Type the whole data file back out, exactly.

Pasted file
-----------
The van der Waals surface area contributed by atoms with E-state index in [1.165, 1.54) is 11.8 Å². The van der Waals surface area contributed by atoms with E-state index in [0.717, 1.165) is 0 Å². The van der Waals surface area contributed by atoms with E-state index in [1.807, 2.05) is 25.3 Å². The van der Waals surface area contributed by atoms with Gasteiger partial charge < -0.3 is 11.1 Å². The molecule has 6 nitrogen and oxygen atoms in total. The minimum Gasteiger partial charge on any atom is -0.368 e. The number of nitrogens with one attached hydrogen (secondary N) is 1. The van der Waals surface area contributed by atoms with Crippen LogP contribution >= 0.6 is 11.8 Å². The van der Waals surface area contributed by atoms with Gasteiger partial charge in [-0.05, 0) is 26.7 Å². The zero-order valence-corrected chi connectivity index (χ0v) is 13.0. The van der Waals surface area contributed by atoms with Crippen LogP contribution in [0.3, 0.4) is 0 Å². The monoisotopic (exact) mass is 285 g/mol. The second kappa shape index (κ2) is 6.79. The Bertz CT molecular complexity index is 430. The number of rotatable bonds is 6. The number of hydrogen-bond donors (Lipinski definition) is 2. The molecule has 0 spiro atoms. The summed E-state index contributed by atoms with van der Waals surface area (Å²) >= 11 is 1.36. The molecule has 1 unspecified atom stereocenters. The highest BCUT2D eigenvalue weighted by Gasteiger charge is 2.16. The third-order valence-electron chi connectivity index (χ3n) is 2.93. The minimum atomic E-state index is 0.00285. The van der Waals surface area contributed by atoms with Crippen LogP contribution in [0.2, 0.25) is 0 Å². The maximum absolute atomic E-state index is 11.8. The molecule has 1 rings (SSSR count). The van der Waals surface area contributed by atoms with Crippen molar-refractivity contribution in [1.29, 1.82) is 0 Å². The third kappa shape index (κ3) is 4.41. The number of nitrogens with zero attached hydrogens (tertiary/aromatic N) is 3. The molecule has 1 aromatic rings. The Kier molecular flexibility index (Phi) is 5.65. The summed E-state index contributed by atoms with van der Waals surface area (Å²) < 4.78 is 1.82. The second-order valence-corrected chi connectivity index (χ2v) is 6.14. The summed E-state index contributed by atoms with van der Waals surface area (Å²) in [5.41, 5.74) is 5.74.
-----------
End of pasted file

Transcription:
The van der Waals surface area contributed by atoms with E-state index in [1.165, 1.54) is 11.8 Å². The van der Waals surface area contributed by atoms with E-state index in [0.717, 1.165) is 0 Å². The van der Waals surface area contributed by atoms with E-state index in [1.807, 2.05) is 25.3 Å². The van der Waals surface area contributed by atoms with Gasteiger partial charge < -0.3 is 11.1 Å². The molecule has 6 nitrogen and oxygen atoms in total. The minimum Gasteiger partial charge on any atom is -0.368 e. The number of nitrogens with one attached hydrogen (secondary N) is 1. The van der Waals surface area contributed by atoms with Crippen LogP contribution >= 0.6 is 11.8 Å². The van der Waals surface area contributed by atoms with Gasteiger partial charge in [-0.05, 0) is 26.7 Å². The zero-order valence-corrected chi connectivity index (χ0v) is 13.0. The van der Waals surface area contributed by atoms with Crippen LogP contribution in [0.3, 0.4) is 0 Å². The monoisotopic (exact) mass is 285 g/mol. The second kappa shape index (κ2) is 6.79. The Bertz CT molecular complexity index is 430. The number of rotatable bonds is 6. The number of hydrogen-bond donors (Lipinski definition) is 2. The molecule has 0 spiro atoms. The summed E-state index contributed by atoms with van der Waals surface area (Å²) >= 11 is 1.36. The molecule has 1 unspecified atom stereocenters. The highest BCUT2D eigenvalue weighted by Gasteiger charge is 2.16. The third-order valence-electron chi connectivity index (χ3n) is 2.93. The minimum atomic E-state index is 0.00285. The van der Waals surface area contributed by atoms with Crippen LogP contribution in [0.2, 0.25) is 0 Å². The maximum absolute atomic E-state index is 11.8. The molecule has 1 rings (SSSR count). The van der Waals surface area contributed by atoms with Crippen molar-refractivity contribution in [1.29, 1.82) is 0 Å². The third kappa shape index (κ3) is 4.41. The number of nitrogens with zero attached hydrogens (tertiary/aromatic N) is 3. The molecule has 1 aromatic rings. The Kier molecular flexibility index (Phi) is 5.65. The summed E-state index contributed by atoms with van der Waals surface area (Å²) < 4.78 is 1.82. The second-order valence-corrected chi connectivity index (χ2v) is 6.14. The summed E-state index contributed by atoms with van der Waals surface area (Å²) in [5.41, 5.74) is 5.74.